Stalled Ugandan peace talks put civilians at risk warns Oxfam
International agency Oxfam today warned that the stalled Ugandan peace talks between the government of Uganda and the Lord's Resistance Army (LRA) were in danger of causing a resurgence of violence and a renewed humanitarian emergency. The agency called on the international community to use all its diplomatic influence to persuade both parties to get the peace talks back on track.
The talks, which have been held in Juba, southern Sudan, are reportedly in jeopardy due to the Lord's Resistance Army (LRA) delegation refusal to return to Sudan because of Sudan's threat to eject the LRA's forces from Sudan.
"These talks are the best chance for peace in 20 years. They cannot be allowed to fail. For the sake of the people of northern Uganda, it is crucial that both parties do everything within their power to ensure that these peace talks do not collapse," said Savio Carvalho, Oxfam GB Country Programme Manager in Uganda.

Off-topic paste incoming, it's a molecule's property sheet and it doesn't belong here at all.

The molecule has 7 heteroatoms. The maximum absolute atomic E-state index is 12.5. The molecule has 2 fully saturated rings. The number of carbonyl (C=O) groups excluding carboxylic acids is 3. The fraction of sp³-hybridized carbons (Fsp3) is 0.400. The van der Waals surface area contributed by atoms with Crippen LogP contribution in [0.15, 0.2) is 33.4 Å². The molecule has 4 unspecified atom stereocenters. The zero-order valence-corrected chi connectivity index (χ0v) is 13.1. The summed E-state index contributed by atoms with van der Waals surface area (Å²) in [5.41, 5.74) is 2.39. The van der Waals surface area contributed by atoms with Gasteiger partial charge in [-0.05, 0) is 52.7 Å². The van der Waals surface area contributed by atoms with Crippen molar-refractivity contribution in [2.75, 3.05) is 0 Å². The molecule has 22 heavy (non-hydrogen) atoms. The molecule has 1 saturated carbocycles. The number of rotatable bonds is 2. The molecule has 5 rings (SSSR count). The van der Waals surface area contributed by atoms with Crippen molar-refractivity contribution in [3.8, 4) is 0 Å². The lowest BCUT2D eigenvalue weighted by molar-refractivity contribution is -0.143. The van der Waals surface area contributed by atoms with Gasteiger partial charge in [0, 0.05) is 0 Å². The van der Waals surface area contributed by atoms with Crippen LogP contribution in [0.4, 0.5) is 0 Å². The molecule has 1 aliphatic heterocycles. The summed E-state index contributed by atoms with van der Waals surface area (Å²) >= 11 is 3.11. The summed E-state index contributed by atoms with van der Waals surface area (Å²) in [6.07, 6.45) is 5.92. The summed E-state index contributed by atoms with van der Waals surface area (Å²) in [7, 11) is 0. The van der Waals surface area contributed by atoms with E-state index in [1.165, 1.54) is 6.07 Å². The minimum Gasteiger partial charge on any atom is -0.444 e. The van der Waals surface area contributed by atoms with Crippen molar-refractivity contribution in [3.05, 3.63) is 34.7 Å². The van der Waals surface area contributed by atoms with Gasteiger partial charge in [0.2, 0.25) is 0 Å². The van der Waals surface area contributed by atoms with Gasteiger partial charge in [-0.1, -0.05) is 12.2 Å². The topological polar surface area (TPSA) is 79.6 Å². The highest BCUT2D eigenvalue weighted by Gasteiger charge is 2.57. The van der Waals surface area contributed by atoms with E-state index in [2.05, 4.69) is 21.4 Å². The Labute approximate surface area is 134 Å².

"The brief respite the people have enjoyed since the ceasefire will come to nought if fighting is allowed to resume - the international community has a responsibility to help the Ugandan government to protect the civilians from a possible return of violence and needs to inject all its diplomatic energy to persuade both parties to continue talking and come to a just and sustainable settlement," added Mr. Carvalho.
Since the ceasefire of five months ago the people of northern Uganda have enjoyed a semblance of normality. Roads and water boreholes have been constructed and trade with South Sudan promises economic recovery.
An estimated 230,000 people have returned to their homes and begun to put their lives together. Up to 1.4 million people remain in IDP camps due to continued insecurity but travel between the camps and their home areas. Spread over the country-side of northern Uganda these people are now largely unprotected from the threat of an LRA return.